In the sense that the work always reveals the artist, the details of nature that Wyeth paints on his walks - a chestnut stump, the texture of fungus-covered bark, a beehive - are the purest portraits of himself...
— Richard Meryman, from Andrew Wyeth (1968)

I have been thinking about this space - my little corner of the web - which I too often neglect. I have been asking myself, why did I originally create this space and what purpose does it serve?

I think of this space overall as my journal, a collection of words + pictures. Too often, I fear, I make attempts to demonstrate - detailing my education, for example - my qualifications. Qualified to do what? To write? To make pictures? To talk about natural history? To share my personal experiences? 

I collect images in galleries, create printed products and assemble a newsletter so that the space serves a purpose. I do this so I may reconcile the costs associated with reserving a domain name and maintaining a website and blogging platform. If I offer something to visitors, I am providing a service, right? This thing I do here has a purpose. All the while I know its real purpose: to record the things I love...in words + pictures. 

Nobody knows what sentiments transpire in my mind, what inspirations alternately rise and fall as I identify myself again with that snatch of ideal life placed upon those meager bits of sensitized paper.
— N.C. Wyeth, lingering on photographs from home (1904)

My rationale for writing and making pictures is most assuredly to think about, recollect, and associate with the places I know and love - locales to which I return again and again (in body and mind). The visitor most often logged on to this site is its author - because I truly adore browsing (not my own sensitized paper) but my own digitized images. My pictures transport me to a place, a time of day, a season.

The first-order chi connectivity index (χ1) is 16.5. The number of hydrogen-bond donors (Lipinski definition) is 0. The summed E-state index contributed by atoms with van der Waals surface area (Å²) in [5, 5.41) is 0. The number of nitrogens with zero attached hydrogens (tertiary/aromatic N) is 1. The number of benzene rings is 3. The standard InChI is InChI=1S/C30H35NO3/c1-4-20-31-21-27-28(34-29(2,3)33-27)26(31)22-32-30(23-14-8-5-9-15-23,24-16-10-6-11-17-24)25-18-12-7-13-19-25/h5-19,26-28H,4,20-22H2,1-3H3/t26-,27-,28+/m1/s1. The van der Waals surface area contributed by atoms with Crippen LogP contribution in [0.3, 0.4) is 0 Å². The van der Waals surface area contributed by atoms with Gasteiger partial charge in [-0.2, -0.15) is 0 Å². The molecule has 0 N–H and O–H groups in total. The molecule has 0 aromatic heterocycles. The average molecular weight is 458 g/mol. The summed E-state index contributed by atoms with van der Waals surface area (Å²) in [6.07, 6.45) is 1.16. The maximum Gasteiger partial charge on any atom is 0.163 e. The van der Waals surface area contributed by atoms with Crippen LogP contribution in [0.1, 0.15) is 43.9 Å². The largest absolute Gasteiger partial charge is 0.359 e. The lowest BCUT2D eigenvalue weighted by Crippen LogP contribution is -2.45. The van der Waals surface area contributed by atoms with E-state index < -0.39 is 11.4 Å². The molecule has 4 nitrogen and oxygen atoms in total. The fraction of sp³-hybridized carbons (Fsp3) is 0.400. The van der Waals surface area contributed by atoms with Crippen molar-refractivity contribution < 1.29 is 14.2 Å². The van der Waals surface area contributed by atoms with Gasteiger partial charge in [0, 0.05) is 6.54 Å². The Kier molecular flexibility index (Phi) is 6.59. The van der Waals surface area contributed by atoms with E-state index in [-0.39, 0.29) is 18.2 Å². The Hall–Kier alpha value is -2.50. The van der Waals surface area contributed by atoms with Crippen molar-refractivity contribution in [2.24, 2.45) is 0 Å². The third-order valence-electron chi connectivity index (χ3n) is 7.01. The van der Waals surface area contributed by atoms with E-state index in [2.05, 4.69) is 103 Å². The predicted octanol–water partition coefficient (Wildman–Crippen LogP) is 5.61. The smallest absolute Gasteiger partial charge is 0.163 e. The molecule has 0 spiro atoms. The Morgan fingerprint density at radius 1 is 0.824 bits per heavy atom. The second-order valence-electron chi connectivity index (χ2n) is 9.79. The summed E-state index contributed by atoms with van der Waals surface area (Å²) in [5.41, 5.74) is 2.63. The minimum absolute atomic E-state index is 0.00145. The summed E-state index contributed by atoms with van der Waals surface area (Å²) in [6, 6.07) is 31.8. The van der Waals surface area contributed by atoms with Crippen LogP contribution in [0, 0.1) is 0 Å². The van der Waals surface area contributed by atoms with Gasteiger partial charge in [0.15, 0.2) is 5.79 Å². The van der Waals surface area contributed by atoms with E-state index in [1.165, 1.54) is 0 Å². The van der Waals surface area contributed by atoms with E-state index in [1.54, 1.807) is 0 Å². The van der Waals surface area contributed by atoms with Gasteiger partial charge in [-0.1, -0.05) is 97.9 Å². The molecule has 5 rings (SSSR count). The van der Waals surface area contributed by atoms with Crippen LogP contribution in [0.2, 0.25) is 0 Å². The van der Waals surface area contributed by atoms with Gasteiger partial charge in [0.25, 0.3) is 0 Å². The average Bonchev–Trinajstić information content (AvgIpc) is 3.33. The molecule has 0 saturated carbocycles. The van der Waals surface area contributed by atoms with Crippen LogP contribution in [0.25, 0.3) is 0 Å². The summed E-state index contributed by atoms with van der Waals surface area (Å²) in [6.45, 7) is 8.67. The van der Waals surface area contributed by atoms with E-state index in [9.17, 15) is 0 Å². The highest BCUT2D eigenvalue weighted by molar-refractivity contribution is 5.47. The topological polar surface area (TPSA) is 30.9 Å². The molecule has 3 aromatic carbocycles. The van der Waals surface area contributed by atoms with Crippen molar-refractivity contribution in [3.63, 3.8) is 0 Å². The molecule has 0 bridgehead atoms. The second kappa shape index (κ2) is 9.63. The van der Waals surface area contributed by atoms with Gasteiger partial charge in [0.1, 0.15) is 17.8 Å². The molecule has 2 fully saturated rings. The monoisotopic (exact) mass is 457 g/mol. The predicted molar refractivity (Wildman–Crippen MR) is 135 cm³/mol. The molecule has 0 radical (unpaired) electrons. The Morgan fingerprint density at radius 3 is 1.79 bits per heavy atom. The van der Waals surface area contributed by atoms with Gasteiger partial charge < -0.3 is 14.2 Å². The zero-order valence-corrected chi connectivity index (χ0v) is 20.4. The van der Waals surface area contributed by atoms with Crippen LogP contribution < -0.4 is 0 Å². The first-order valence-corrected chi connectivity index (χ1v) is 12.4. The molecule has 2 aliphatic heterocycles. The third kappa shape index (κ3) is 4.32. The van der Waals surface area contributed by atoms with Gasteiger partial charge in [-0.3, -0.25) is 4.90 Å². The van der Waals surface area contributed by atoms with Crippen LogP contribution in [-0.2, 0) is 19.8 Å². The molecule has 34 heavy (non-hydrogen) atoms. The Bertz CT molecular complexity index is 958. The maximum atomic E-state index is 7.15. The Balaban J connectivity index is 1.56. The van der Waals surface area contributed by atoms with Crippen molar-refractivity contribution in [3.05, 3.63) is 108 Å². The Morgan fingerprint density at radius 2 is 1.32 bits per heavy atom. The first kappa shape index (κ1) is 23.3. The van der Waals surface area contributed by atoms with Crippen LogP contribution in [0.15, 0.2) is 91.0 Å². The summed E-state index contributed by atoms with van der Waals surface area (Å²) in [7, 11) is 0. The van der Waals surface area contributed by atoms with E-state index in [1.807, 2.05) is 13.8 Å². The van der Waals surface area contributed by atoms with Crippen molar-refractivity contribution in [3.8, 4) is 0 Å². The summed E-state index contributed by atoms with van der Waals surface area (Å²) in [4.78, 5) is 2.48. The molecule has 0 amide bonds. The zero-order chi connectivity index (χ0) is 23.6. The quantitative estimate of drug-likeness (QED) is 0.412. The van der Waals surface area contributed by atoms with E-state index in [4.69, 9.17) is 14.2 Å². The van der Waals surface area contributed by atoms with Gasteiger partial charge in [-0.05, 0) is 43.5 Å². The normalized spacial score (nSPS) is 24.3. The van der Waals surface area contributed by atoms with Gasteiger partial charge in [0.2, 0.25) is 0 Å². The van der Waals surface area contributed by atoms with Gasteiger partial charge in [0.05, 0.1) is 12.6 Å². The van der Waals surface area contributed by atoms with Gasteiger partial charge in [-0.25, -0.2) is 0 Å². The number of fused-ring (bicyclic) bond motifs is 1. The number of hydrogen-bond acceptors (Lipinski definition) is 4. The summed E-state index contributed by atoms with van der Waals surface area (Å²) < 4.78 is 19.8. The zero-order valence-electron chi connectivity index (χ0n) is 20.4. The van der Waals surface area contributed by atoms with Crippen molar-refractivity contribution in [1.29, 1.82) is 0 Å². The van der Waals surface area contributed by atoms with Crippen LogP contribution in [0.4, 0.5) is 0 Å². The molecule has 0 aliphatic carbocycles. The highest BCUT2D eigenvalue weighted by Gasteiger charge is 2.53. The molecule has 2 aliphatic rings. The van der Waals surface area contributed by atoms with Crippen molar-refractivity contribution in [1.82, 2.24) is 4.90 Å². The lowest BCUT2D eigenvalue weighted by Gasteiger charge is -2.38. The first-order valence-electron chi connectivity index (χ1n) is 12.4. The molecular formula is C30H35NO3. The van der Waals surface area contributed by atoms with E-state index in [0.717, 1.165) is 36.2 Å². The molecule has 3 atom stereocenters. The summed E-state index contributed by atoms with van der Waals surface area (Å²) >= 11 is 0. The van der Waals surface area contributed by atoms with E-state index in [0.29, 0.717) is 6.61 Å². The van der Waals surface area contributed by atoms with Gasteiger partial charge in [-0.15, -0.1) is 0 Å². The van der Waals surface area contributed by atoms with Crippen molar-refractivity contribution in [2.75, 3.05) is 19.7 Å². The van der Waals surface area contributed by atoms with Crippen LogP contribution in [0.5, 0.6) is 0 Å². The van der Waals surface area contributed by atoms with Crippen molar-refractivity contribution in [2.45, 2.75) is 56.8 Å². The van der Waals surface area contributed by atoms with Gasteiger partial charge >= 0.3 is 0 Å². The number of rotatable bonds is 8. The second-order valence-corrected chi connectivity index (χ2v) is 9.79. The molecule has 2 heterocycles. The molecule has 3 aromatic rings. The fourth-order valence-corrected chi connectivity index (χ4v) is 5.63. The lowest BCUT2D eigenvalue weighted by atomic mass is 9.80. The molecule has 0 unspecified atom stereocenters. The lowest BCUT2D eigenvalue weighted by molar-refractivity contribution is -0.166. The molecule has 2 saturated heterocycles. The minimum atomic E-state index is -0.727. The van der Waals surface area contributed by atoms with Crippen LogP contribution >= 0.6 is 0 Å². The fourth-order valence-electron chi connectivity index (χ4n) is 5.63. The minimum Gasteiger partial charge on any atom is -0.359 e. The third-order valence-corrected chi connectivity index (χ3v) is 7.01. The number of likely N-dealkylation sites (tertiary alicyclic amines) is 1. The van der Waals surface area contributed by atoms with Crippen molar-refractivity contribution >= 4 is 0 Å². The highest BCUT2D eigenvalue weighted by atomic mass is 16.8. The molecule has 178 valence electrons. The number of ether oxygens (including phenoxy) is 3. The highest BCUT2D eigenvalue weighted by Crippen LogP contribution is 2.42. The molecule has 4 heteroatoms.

I am amused by how often, when I read about another person's creative pursuits, immediately I am able to appreciate my own process with clarity. Sara Lea wrote in her essay on American artist Joseph Cornell:

Cornell considered a wide range of activities to be a part of his creative work...reading, writing and not least the act of collecting, which charged his routine rhythms of leaving and returning home with potential.
— Wanderlust, Royal Academy of Arts (2015)

Cornell referred to his lifelong habit of keeping dated notes, paper snippets and ephemera (i.e. collections) as diarying. Of course! What else is a diary if not a record of events and experiences? And so, I have begun to reconcile my feelings toward this space.

Curiously, while I have curated hundreds of my images here - I have never been able to organize them in a way that evokes the emotion and sense of place I experience when I view the same pictures offline. While I have struggled to create galleries that appear cohesive or even, academic in their organization I have lost the very essence of why I made each picture in the first place - I tire of researching the scientific names of flowers and insects and the emotion falls away, leaving me frustrated. 

When you start putting names on things it gets to be something you do - and for me all imagination disappears.
— Andrew Wyeth

While sometimes I absolutely do know the species of flower which I am photographing, quite frankly it does not matter to me...or anyone else. My struggle to curate images, guessing how my visitors will access them, wondering if I have said too little (nothing) or too much (common name, scientific name, copyright)...I feel as if my personality is disappearing from this space. My wide range of activities, my beloved bits of knowledge are all part of my process. Evidence of my process isn't necessary; my images should paint the picture. 

I not only wish to record the things I love in words + pictures...I hope to reveal myself. To create a portrait of my relationship with the world - the locale immediately around me. The routine rhythms of the seasons.



Jessica Allen explores the fields and forests of Pennsylvania with her artist-husband, Michael Allen, and their son, Benjamin. She shares her observations through words and pictures of everyday magic and beauty she sees in her world.